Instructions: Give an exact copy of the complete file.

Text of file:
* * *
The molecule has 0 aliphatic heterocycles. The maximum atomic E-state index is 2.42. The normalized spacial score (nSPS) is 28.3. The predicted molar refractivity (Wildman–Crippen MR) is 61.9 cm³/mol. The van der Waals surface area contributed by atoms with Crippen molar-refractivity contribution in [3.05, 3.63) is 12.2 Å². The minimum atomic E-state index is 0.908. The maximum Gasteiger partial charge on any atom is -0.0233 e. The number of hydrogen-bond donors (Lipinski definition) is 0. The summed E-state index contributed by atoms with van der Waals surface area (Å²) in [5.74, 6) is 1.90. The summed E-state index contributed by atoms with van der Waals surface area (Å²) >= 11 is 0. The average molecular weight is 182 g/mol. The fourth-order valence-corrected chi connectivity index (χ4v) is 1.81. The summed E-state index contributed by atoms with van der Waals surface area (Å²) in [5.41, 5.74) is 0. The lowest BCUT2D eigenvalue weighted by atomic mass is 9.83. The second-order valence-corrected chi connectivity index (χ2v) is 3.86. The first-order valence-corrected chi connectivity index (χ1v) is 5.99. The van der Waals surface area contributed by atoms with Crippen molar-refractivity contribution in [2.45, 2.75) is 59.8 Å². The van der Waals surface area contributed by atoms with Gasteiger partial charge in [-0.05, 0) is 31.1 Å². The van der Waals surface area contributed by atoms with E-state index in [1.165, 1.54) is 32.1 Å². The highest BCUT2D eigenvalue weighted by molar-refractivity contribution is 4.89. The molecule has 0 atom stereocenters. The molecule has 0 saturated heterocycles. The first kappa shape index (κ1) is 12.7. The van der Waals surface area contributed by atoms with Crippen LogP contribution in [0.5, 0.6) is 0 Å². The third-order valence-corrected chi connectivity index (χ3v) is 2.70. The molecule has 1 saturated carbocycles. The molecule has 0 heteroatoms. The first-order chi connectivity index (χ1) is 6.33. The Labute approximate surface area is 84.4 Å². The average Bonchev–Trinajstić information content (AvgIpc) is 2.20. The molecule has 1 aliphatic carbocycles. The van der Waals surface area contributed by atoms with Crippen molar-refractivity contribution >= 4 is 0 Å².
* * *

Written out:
The molecule has 0 aliphatic heterocycles. The maximum atomic E-state index is 2.42. The normalized spacial score (nSPS) is 28.3. The predicted molar refractivity (Wildman–Crippen MR) is 61.9 cm³/mol. The van der Waals surface area contributed by atoms with Crippen molar-refractivity contribution in [3.05, 3.63) is 12.2 Å². The minimum atomic E-state index is 0.908. The maximum Gasteiger partial charge on any atom is -0.0233 e. The number of hydrogen-bond donors (Lipinski definition) is 0. The summed E-state index contributed by atoms with van der Waals surface area (Å²) in [5.74, 6) is 1.90. The summed E-state index contributed by atoms with van der Waals surface area (Å²) >= 11 is 0. The average molecular weight is 182 g/mol. The fourth-order valence-corrected chi connectivity index (χ4v) is 1.81. The summed E-state index contributed by atoms with van der Waals surface area (Å²) in [5.41, 5.74) is 0. The lowest BCUT2D eigenvalue weighted by atomic mass is 9.83. The second-order valence-corrected chi connectivity index (χ2v) is 3.86. The first-order valence-corrected chi connectivity index (χ1v) is 5.99. The van der Waals surface area contributed by atoms with Crippen molar-refractivity contribution in [2.45, 2.75) is 59.8 Å². The van der Waals surface area contributed by atoms with Gasteiger partial charge in [-0.05, 0) is 31.1 Å². The van der Waals surface area contributed by atoms with E-state index in [1.165, 1.54) is 32.1 Å². The highest BCUT2D eigenvalue weighted by molar-refractivity contribution is 4.89. The molecule has 0 atom stereocenters. The molecule has 0 saturated heterocycles. The first kappa shape index (κ1) is 12.7. The van der Waals surface area contributed by atoms with Crippen LogP contribution in [0.5, 0.6) is 0 Å². The third-order valence-corrected chi connectivity index (χ3v) is 2.70. The molecule has 1 saturated carbocycles. The molecule has 0 heteroatoms. The first-order chi connectivity index (χ1) is 6.33. The Labute approximate surface area is 84.4 Å². The average Bonchev–Trinajstić information content (AvgIpc) is 2.20. The molecule has 1 aliphatic carbocycles. The van der Waals surface area contributed by atoms with Crippen molar-refractivity contribution >= 4 is 0 Å².